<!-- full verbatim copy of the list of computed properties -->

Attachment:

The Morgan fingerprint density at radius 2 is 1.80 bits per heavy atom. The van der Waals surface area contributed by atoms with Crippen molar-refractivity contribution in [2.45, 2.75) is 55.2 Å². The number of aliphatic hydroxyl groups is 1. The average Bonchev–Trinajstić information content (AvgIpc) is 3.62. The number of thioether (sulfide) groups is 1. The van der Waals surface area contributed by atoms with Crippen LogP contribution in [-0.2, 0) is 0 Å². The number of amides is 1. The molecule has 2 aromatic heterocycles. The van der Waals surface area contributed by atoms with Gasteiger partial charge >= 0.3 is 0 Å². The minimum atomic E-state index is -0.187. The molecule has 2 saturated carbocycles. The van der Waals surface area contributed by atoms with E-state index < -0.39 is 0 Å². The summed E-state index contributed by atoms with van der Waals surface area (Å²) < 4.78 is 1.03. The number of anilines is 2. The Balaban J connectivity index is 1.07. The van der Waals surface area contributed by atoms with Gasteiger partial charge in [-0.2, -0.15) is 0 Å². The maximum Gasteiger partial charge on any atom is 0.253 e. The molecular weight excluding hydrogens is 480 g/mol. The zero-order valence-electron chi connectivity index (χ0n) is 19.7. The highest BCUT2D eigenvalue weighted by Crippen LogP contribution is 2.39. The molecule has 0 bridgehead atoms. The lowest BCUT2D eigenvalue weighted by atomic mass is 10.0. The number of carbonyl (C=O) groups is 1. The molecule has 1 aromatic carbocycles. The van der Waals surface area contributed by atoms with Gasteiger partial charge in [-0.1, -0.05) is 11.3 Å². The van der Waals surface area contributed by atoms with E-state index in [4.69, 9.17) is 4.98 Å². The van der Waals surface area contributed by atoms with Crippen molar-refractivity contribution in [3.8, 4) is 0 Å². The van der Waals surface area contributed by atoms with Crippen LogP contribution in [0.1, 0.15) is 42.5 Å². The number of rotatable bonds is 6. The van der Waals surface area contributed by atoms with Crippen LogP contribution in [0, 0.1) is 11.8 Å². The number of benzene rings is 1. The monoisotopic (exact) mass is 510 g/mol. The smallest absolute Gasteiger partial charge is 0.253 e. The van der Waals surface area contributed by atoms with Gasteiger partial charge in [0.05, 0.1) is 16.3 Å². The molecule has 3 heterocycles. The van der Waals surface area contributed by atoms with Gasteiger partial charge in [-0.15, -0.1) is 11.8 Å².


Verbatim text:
The Morgan fingerprint density at radius 2 is 1.80 bits per heavy atom. The van der Waals surface area contributed by atoms with Crippen molar-refractivity contribution in [2.45, 2.75) is 55.2 Å². The number of aliphatic hydroxyl groups is 1. The average Bonchev–Trinajstić information content (AvgIpc) is 3.62. The number of thioether (sulfide) groups is 1. The van der Waals surface area contributed by atoms with Crippen LogP contribution in [-0.2, 0) is 0 Å². The number of amides is 1. The molecule has 2 aromatic heterocycles. The van der Waals surface area contributed by atoms with Gasteiger partial charge >= 0.3 is 0 Å². The minimum atomic E-state index is -0.187. The molecule has 2 saturated carbocycles. The van der Waals surface area contributed by atoms with E-state index < -0.39 is 0 Å². The summed E-state index contributed by atoms with van der Waals surface area (Å²) < 4.78 is 1.03. The number of anilines is 2. The Balaban J connectivity index is 1.07. The van der Waals surface area contributed by atoms with Gasteiger partial charge in [-0.2, -0.15) is 0 Å². The maximum Gasteiger partial charge on any atom is 0.253 e. The molecular weight excluding hydrogens is 480 g/mol. The zero-order valence-electron chi connectivity index (χ0n) is 19.7. The highest BCUT2D eigenvalue weighted by Crippen LogP contribution is 2.39. The molecule has 0 bridgehead atoms. The lowest BCUT2D eigenvalue weighted by atomic mass is 10.0. The number of carbonyl (C=O) groups is 1. The molecule has 1 aromatic carbocycles. The van der Waals surface area contributed by atoms with Gasteiger partial charge in [-0.1, -0.05) is 11.3 Å². The van der Waals surface area contributed by atoms with E-state index in [4.69, 9.17) is 4.98 Å². The van der Waals surface area contributed by atoms with Crippen molar-refractivity contribution in [3.8, 4) is 0 Å². The van der Waals surface area contributed by atoms with Crippen LogP contribution in [0.1, 0.15) is 42.5 Å². The number of rotatable bonds is 6. The van der Waals surface area contributed by atoms with Crippen LogP contribution in [0, 0.1) is 11.8 Å². The number of benzene rings is 1. The monoisotopic (exact) mass is 510 g/mol. The smallest absolute Gasteiger partial charge is 0.253 e. The van der Waals surface area contributed by atoms with Gasteiger partial charge in [0.05, 0.1) is 16.3 Å². The molecule has 3 heterocycles. The van der Waals surface area contributed by atoms with Gasteiger partial charge in [-0.15, -0.1) is 11.8 Å².